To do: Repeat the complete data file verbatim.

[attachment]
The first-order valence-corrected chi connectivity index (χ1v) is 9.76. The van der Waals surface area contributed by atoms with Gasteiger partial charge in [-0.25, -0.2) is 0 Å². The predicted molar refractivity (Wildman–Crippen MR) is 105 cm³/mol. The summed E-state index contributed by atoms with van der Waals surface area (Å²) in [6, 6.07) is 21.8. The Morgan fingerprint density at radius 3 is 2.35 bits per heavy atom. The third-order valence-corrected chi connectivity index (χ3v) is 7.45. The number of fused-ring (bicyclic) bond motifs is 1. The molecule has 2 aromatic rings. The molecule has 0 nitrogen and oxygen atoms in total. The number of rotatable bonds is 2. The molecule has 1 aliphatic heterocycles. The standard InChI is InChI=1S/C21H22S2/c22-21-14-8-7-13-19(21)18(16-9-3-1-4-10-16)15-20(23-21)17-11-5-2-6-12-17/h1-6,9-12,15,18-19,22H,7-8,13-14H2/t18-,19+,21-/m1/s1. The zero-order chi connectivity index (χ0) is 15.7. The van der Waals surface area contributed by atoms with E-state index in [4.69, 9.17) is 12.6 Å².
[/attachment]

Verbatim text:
The first-order valence-corrected chi connectivity index (χ1v) is 9.76. The van der Waals surface area contributed by atoms with Gasteiger partial charge in [-0.25, -0.2) is 0 Å². The predicted molar refractivity (Wildman–Crippen MR) is 105 cm³/mol. The summed E-state index contributed by atoms with van der Waals surface area (Å²) in [6, 6.07) is 21.8. The Morgan fingerprint density at radius 3 is 2.35 bits per heavy atom. The third-order valence-corrected chi connectivity index (χ3v) is 7.45. The number of fused-ring (bicyclic) bond motifs is 1. The molecule has 2 aromatic rings. The molecule has 0 nitrogen and oxygen atoms in total. The number of rotatable bonds is 2. The molecule has 1 aliphatic heterocycles. The standard InChI is InChI=1S/C21H22S2/c22-21-14-8-7-13-19(21)18(16-9-3-1-4-10-16)15-20(23-21)17-11-5-2-6-12-17/h1-6,9-12,15,18-19,22H,7-8,13-14H2/t18-,19+,21-/m1/s1. The zero-order chi connectivity index (χ0) is 15.7. The van der Waals surface area contributed by atoms with E-state index in [4.69, 9.17) is 12.6 Å².